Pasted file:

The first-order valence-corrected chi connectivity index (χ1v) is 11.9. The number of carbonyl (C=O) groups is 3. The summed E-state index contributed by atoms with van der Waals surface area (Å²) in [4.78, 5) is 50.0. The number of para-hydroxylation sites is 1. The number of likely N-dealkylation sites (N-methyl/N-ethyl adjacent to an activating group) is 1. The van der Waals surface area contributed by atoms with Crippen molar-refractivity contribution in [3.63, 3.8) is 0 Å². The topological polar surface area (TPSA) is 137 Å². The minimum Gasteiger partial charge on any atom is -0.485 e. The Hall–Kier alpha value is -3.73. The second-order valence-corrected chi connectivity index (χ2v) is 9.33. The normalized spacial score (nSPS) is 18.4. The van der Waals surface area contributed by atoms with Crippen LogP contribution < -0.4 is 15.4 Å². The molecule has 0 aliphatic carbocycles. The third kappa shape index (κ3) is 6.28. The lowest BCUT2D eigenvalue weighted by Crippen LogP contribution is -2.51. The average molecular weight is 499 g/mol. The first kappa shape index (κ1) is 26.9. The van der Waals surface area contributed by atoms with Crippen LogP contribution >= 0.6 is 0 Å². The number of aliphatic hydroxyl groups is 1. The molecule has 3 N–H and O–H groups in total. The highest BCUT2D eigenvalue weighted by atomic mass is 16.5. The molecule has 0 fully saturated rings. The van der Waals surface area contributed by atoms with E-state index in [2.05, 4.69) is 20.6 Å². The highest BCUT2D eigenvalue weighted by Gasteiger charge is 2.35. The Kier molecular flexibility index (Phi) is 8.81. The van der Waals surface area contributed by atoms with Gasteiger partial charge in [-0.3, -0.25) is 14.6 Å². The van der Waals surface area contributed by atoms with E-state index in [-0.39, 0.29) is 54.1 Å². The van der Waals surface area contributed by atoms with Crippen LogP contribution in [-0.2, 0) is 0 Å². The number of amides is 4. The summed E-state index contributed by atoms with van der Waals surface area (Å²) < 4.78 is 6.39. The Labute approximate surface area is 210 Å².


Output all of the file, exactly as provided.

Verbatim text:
The first-order valence-corrected chi connectivity index (χ1v) is 11.9. The number of carbonyl (C=O) groups is 3. The summed E-state index contributed by atoms with van der Waals surface area (Å²) in [4.78, 5) is 50.0. The number of para-hydroxylation sites is 1. The number of likely N-dealkylation sites (N-methyl/N-ethyl adjacent to an activating group) is 1. The van der Waals surface area contributed by atoms with Crippen molar-refractivity contribution in [3.63, 3.8) is 0 Å². The topological polar surface area (TPSA) is 137 Å². The minimum Gasteiger partial charge on any atom is -0.485 e. The Hall–Kier alpha value is -3.73. The second-order valence-corrected chi connectivity index (χ2v) is 9.33. The normalized spacial score (nSPS) is 18.4. The van der Waals surface area contributed by atoms with Crippen LogP contribution < -0.4 is 15.4 Å². The molecule has 0 aliphatic carbocycles. The third kappa shape index (κ3) is 6.28. The lowest BCUT2D eigenvalue weighted by Crippen LogP contribution is -2.51. The average molecular weight is 499 g/mol. The first kappa shape index (κ1) is 26.9. The van der Waals surface area contributed by atoms with Crippen LogP contribution >= 0.6 is 0 Å². The number of aliphatic hydroxyl groups is 1. The molecule has 3 N–H and O–H groups in total. The highest BCUT2D eigenvalue weighted by atomic mass is 16.5. The molecule has 0 fully saturated rings. The van der Waals surface area contributed by atoms with E-state index in [2.05, 4.69) is 20.6 Å². The highest BCUT2D eigenvalue weighted by Gasteiger charge is 2.35. The Kier molecular flexibility index (Phi) is 8.81. The van der Waals surface area contributed by atoms with Gasteiger partial charge in [-0.3, -0.25) is 14.6 Å². The van der Waals surface area contributed by atoms with E-state index in [-0.39, 0.29) is 54.1 Å². The van der Waals surface area contributed by atoms with Crippen LogP contribution in [-0.2, 0) is 0 Å². The number of amides is 4. The summed E-state index contributed by atoms with van der Waals surface area (Å²) < 4.78 is 6.39. The Labute approximate surface area is 210 Å².